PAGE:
How do you feel when running a marathon?
David: It was like a meditation. I enjoyed the feeling of moving my body and getting at that zone that runners will talk about, hearing my breath, moving through space, and feeling my body moving. It was great, I enjoyed it. My second race was harder than the first. My father wanted to run half of it with me. I wanted to stay with him but his pace was slower than mine. Because I was trying to run slower and not in my natural cadence I felt more tired. Yoga flow and vinyasa, helps with this understanding of cadence and rhythm.
Did you practice yoga before, during and/or after the marathon? If yes, did it benefit your running?
David: I just did my practice. I think the yoga really helped me. For instance, as you become tired as a runner, your gaze tends to drop down to the ground in front of you. So if you activate these energy centers, it helps you to lift up and your gaze will also rise from the ground in front of you to the horizon. Because it was a distance race, I was able to see how long could I run just breathing through my noise and how many steps I could take in each inhale and exhale. As a sprinter, this wouldn’t work.
Besides the bandhas and ujjayi breath, are there any physical poses (asanas) that were beneficial?
David: If you do 3 ‘surya namaskar A’ it will take 3 minutes and your body will be hot, read to go. Or you can do 3 ‘sun salutation A’ plus ‘3 sun salutation B,’ it will take 5 minutes and your body will be really warm before the race. When I finish running, I do a few sun salutations again to help me to wind down and I also do some seated asanas.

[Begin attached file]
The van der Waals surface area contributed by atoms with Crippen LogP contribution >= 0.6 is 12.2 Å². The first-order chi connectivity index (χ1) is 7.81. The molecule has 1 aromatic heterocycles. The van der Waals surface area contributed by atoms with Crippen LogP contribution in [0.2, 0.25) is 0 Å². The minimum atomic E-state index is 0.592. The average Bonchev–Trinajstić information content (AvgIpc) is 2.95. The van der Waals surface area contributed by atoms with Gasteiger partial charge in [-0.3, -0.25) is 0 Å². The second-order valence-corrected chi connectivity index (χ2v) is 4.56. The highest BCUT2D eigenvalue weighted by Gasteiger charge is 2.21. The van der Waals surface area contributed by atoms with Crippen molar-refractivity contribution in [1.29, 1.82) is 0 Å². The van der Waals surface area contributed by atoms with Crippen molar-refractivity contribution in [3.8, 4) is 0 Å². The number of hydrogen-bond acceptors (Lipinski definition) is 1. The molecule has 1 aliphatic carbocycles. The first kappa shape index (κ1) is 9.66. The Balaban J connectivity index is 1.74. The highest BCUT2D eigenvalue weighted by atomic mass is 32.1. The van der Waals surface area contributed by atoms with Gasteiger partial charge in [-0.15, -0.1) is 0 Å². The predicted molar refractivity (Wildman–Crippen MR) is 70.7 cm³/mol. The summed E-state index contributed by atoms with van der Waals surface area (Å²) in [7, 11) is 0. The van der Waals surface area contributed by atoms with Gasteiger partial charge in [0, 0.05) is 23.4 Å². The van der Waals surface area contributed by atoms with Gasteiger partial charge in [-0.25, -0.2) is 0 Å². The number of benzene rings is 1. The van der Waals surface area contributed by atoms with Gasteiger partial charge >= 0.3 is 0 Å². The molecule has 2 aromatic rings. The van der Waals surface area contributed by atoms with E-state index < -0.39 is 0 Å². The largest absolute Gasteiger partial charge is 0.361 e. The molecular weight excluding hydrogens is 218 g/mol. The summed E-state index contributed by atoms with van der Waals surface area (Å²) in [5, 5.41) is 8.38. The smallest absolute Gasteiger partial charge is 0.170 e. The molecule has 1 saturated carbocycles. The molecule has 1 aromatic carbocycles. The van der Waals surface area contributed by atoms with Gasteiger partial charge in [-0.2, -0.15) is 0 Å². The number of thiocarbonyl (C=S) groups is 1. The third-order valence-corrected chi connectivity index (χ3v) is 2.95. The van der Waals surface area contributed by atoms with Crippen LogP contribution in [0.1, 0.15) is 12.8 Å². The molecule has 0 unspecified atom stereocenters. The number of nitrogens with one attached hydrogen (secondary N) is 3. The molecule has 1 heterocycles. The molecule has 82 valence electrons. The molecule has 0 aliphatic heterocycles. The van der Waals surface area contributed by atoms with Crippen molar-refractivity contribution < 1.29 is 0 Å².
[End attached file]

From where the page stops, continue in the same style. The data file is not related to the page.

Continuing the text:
What would be your advice for yoga runners?
David: People ask “If I am a runner should I stop yoga?” and I ask them "does running make you happy? If yes, then run and do yoga". The running will not help your yoga but the yoga will help your running. Many athletes who practice yoga have a longer career than athletes that don’t. The applications of yoga are endless. It helsp us with so many things. Yoga is much more than becoming an asana machine… It is beneficial to our bodies and our minds. It is a means, of striping away tensions, helping us to be more calm, enhancing focus and ultimately becoming a better person. So, take something you’re passionate about, do yoga, and use it to enhance your experience.
The Season of Giving- Assists!
By DEVON Healey
17th January 2017
Many years ago, when I walked into a yoga studio for the first time, I distinctly remember thinking- yeah… I got this. At the time I was athletic, young, open to anything new and exciting and certainly physically capable. At least that’s what I thought. During my first yoga class the teacher poked, prodded, moved, disentangled and generally destabilized my entire being. If looks could kill, she wouldn’t have survived the class. Afterwards, I said to my girlfriend – “did you see that?! That teacher had her hands all over me! Good God she touched my belly!” I was incredulous, despite having an open and extroverted personality; I found the physical touch… disarming. My friend laughed, “well yeah” she said “you’re new to yoga, she was just adjusting you…” At the time I didn’t understand what receiving a ‘hands on adjustment’ or ‘assist’ meant. Certainly it had something to do with my not being good enough right? It took a long time in the studio and many, many teachers later before I realized the power and opportunity of a well-executed assist.